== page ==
But I think the real culprit is that all of the organizations the grandparent poster listed distribute proprietary software which is untrustworthy to begin with. Proprietary malware isn't hard to find (see https://www.gnu.org/proprietary/ for an organized set of links) whether it came with the OS pre-installed on the computer or installed later. So long as it adversely affects the user and leaves the user with no permission to inspect, alter, and share the software (only permission to run the malware) the situation is bad.


I listed other companies which did just as bad things. Why would you trust (for example) Dell more than Lenovo in this case?


The thread is about Apple.


They already have that data..


That we we know about.


Well that response could be used to justify about any conspiracy theory.

How about we stick to the facts we know, which is that all manufacturers but Apple have done these incredibly user hostile things.

With the amount of attention on them, if they did it, it’s bound to come out sooner or later.

Until then, though..


Get any laptop and clean the shit out of it, mod the BIOS if you want to. I'm still on Elitebooks (8770w), they're tanks, and Intel hasn't made noticeable improvement in CPU performance since Ivy Bridge.

Zbooks seem to continue the tradition. Dell's Precisions are great, too.

Haven't had experience with the newer Thinkpads, the design, materials and being owned by a Chinese megacorp kind of drove me away.


HP's "keylogger" doesn't belong in this discussion. It was a debug trace to a driver. I've left similar traces as part of debugging. It wasn't even their driver but belonged to Synaptics.


As recently as 2016, Windows Thinkpads were documented to be sending daily usage data to Lenovo. The app is easily disabled, but users may not be aware of the telemetry. You agreed to this in the EULA.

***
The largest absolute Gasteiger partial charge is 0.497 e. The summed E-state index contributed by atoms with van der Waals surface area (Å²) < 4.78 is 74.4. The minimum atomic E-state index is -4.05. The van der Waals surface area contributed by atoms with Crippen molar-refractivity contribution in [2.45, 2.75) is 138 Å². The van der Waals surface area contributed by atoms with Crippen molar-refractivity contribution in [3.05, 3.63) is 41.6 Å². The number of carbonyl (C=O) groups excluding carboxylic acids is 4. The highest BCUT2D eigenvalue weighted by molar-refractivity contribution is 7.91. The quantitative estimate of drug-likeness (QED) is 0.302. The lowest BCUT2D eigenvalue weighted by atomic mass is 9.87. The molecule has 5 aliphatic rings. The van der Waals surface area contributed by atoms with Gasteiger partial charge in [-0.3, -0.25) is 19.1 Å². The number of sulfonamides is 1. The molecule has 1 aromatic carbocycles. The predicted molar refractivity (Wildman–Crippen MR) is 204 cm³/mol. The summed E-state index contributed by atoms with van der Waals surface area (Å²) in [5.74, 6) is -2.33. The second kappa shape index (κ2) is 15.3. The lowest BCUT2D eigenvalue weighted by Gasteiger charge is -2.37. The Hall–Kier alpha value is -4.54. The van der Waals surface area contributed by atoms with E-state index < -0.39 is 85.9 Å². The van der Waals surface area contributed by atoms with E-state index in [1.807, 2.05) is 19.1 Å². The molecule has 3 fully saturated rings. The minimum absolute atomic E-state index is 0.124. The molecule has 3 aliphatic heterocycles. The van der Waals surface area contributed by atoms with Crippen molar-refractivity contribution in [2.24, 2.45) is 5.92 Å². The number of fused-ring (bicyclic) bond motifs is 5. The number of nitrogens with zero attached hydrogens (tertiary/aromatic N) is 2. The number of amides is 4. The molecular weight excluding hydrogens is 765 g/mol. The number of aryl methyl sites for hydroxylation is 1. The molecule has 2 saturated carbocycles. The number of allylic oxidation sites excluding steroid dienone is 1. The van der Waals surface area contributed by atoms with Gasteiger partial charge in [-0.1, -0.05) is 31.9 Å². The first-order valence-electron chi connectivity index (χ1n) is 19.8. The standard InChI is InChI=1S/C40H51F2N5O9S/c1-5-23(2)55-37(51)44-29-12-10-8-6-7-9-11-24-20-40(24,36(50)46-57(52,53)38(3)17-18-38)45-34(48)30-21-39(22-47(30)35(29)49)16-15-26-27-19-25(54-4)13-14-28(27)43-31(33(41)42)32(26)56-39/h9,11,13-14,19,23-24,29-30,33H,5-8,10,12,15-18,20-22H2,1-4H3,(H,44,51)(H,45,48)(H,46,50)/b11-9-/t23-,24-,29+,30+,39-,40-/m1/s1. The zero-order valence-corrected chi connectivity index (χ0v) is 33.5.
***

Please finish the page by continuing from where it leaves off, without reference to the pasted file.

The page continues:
https://news.ycombinator.com/item?id=13300357


If you're tech saavy it's a bit less important. Scamming average consumers is sad, but ThinkPads to me are IBM, not Lenovo, so they have different boxes in my mind. The hardware is good, linux runs nice on it. Case closed.


You should take into consideration that for both IdeaPad (the superfish one) and ThinkPad Lenovo is not much more than brand. These two lines are designed and manufactured by completely separate corporations. What is somewhat funny in this regard is that the real maker of modern ThinkPads (probably at least since introduction of the letter-number nomenclature) is Acer/Wistron with Acer as a brand being mostly known for having sub-par quality. IdeaPads are AFAIK mostly made by Compal.


I was completely unaware that Acer made ThinkPads, and that blows my mind. A quick google was not able to confirm that, which is not unexpected since that sort of rebranding is usually hushed. Do you have a source? Not saying you need one, but wondering if you already have one. Would be interested to read more. I've had a really bad opinion of Acers since buying one a decade ago, and currently have a high opinion of Thinkpads (and am typing on a 2018 model right now).


I found it, but it's really obscure. Check this out:

1) You can find a couple of threads where people either say Wistron makes Lenovo Thinkpads, and even one where someone finds the Wistron name on a X1 Carbon box they were shipped: http://forum.notebookreview.com/threads/x1-carbon-shipping-t...

2) Wistron is a spinoff of Acer. Specifically the Manufacturing/R&D wing of Acer. However, that spinoff happened in 2000, so there really isn't a connection between Acer and Wistron anymore: https://en.wikipedia.org/wiki/Wistron

This is a nice 2009 article about Wistron: https://www.forbes.com/global/2009/1214/technology-wistron-s...


Nice work! Thanks!


I don't know if Acer manufactures Thinkpads but Wistron is not Acer.


Good for you. There was no spyware in the slightest on my X1.


You checked the Windows Platform Binary Table in the BIOS/UEFI? That was how they delivered their crapware before. Even a clean install with your own media would inject a Lenovo exe into Windows directly from the BIOS with no way to disable it. Scary stuff.